Brian Monteith: Cabinet reshuffle turns into unwitting comedy

The beginning of a year presents a fresh start for many people. That's why so many of us think about making one or more New Year's Resolutions. Some people want to give up smoking, some wish to abstain from alcohol for at least January, some go on a diet.

Wednesday, 10th January 2018, 6:00 am
Tories announce the wrong person as new party chairman

The beginning of a year presents a fresh start for many people. That’s why so many of us think about making one or more New Year’s resolutions. Some people want to give up smoking, some wish to ­abstain from alcohol for at least ­January, some go on a diet.

For politicians, January presents an opportunity for inspiring New Year messages that might rally support for a fresh start. For Prime Minister Theresa May, she thought the start of the new parliamentary session on Monday was an ideal time to have a restorative reshuffle of her Cabinet.

The intention was clear, and to help ensure the media all understood how important an event it was they were heavily briefed – the PM would show she was in charge, that her government means business and is revitalised going into the New Year.

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Unfortunately it did not quite work out like that. In fact, when measured against its own terms of political ­communications, it has been an unmitigated disaster.

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Rather than define the Prime Minister as a strong leader cracking the whip, it has like so many recent events – such as the farrago over the Irish border being hard or soft and the early morning dash to Brussels to conclude a face-saving yet meaningless first-stage Brexit deal – the reshuffle has merely underlined how little authority Mrs May enjoys as Prime Minister. Worse still, the organisation of her political office appears thoroughly chaotic.

The reshuffle started with the Conservative Party announcing its congratulations on Chris Grayling becoming its new chairman – only he hadn’t – so the congratulations had to be withdrawn. When the Tory Party starts to repeat as actual facts what the BBC has only speculated might ­happen, then the world truly has turned upside down.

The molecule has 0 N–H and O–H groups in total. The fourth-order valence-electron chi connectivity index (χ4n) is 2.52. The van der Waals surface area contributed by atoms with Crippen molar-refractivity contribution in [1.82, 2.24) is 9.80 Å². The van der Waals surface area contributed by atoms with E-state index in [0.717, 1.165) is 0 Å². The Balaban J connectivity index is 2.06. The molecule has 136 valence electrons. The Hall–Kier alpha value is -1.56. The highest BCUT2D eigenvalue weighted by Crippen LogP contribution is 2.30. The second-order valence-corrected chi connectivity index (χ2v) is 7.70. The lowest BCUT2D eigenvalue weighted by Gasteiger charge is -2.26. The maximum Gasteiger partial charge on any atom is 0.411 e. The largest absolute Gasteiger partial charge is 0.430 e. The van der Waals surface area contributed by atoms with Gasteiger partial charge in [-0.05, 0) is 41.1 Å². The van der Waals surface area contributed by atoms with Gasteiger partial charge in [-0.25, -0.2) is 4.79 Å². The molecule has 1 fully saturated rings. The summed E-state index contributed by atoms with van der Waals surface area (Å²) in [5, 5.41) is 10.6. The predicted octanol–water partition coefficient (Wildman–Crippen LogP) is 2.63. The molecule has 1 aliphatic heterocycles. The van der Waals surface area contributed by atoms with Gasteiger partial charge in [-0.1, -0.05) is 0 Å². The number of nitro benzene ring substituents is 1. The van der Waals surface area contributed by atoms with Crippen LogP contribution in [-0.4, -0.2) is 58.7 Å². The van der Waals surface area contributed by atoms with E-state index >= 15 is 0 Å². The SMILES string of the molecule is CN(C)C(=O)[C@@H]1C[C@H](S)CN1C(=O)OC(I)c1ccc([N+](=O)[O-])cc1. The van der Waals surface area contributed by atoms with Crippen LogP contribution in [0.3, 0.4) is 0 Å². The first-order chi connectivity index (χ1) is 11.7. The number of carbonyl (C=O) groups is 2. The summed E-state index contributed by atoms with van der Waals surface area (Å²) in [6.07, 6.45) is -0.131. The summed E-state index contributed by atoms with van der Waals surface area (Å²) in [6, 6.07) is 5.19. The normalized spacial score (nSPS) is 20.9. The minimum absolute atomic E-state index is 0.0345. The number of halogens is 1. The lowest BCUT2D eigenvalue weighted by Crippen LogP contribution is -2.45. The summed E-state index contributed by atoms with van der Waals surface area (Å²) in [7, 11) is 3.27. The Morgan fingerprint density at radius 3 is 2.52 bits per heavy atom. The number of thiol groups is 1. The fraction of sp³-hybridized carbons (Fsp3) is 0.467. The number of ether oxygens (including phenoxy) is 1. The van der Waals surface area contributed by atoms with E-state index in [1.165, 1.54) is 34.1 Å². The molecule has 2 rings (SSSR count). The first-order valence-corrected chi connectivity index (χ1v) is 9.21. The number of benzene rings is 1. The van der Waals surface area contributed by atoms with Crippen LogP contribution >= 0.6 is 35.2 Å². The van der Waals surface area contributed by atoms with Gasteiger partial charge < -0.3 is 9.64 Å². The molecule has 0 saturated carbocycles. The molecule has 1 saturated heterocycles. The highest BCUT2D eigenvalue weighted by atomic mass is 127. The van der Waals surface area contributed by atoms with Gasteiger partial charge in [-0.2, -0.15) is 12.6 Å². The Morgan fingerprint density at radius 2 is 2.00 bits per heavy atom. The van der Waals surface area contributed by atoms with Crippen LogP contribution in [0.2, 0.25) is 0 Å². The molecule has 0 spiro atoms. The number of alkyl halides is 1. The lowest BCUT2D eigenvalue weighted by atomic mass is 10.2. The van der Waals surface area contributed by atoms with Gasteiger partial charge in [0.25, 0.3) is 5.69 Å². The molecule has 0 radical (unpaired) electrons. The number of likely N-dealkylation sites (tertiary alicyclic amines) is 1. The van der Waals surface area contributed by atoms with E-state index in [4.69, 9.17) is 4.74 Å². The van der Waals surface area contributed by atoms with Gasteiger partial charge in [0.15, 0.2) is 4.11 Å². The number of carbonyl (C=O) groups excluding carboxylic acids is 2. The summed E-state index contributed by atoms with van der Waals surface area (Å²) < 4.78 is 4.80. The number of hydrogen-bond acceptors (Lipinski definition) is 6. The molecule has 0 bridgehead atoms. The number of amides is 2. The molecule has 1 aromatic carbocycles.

Having built up media expectations of some significant changes to come, there was a genuine sense of being underwhelmed by Mrs May’s unwillingness to risk moving Foreign Secretary Boris ­Johnson, Chancellor of the Exchequer Philip Hammond, Home Secretary Amber Rudd and Brexit Secretary David Davis.

Others that were apparently off-limits for a promotion or ­demotion due to their high-profile support from backbench MPs backing the Remain or Leave camps were Andrea ­Leadsom, Liam Fox and David Liddington.

Instead of a spiced-up Cabinet, we got a government in aspic.

Nor was there the promised greater gender balance or significant inroads for minorities (always a counter-productive PR sop in my book). The changes were only at the margins.Then there was the revelation that some ministers were able to refuse to do what was asked of them, such as Jeremy Hunt not only convincing the Prime Minister to keep him on as English Health Secretary, but also to give him extra responsibility by ­adding social care to his portfolio.

His reasoning was that it would look like weakness and panic to move him at a time of crisis in the NHS – but given the NHS appears to be in permanent crisis that’s an argument for never doing anything.

Not all the incoherence came from the Prime Minister, however. The English Education Secretary, Justine Greening – who portrays herself as caring deeply about social mobility – refused the job at the Department of Work and Pensions, where she would have obtained the power to make the biggest difference to social mobility imaginable.

Does Greening have another agenda we are unaware of – or was her own PR puff a rod for her own back? Maybe we shall see once she starts speaking from the backbenches.

After the Cabinet car crash, the reshuffling of junior ministers yesterday went more smoothly – but the lesson remains the same – for the public there will have been no real perceptible difference to what the Government does or who is doing it.

It has been not so much a restoration, as a restoration comedy.